Evil cannot be cured through exclusion.
Those who pay the price for evils and injustices are the just, not the unjust. The world is full of people, whom we do not even consider as such, who are paid for the evil done by others: they are the excluded.
In ancient times lepers were the excluded ‘par excellence’: one who has been stripped of all dignity as a person, a non-person. The leper is perceived as a walking corpse, which slowly deforms and whoever touches it is quite easily contaminated: the leper represents absolute evil and visible death. The law of the leper is complete exclusion, ostracism, banishment: they were the ordinary citizen dead, the living dead, not yet physically dead but cut off from any and all family ties and relationships. The leper also represented that fundamental death which is solitude followed by that real death, illness, which was the cause for exclusion.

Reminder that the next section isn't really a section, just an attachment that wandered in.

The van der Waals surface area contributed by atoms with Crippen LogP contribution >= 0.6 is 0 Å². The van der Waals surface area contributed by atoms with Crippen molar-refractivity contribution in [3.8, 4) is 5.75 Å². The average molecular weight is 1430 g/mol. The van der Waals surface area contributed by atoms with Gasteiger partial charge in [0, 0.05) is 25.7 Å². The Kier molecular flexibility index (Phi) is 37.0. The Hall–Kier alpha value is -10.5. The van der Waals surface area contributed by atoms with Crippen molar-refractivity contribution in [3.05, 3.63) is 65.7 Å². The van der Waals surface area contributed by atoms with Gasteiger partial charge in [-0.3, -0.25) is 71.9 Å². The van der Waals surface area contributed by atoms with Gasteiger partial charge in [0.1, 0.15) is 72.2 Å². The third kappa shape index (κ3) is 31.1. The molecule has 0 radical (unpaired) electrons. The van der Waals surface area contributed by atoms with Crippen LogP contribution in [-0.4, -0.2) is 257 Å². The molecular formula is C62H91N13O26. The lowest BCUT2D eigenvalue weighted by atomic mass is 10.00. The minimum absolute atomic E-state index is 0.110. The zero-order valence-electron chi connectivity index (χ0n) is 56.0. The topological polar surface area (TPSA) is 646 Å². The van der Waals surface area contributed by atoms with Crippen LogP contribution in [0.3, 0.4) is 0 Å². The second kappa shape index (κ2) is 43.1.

The leper is an extremely powerful image to expose to view, that humanity lives its entire existence accompanied by a fear of death and that, moving forward, they become old, and if all goes according to plan, will loose only a few bits and pieces. In some respects, therefore, life is nothing more than decay: a discarding of the flesh and then, first and foremost that profound form of leprosy which is expulsion, solitude and exclusion.
Mark 1:40-44 “A man with leprosy approached and, kneeling before him, begged him, “If you choose to do so, you can make me clean.” Moved with pity, He stretched out his hand and touched him, saying, “I do choose. Be made clean!” Immediately, the leprosy left him and he was cured. Jesus then sent him away at once, after first sternly warning him, “See that you tell no one anything about this. Just go and show yourself to the priest and offer for your cleansing what Moses prescribed. That will be proof for them.”
“Jesus then sent him away at once, after first sternly warning him, “See that you tell no one anything about this. Just go and show yourself to the priest and offer for your cleansing what Moses prescribed. That will be proof for them.”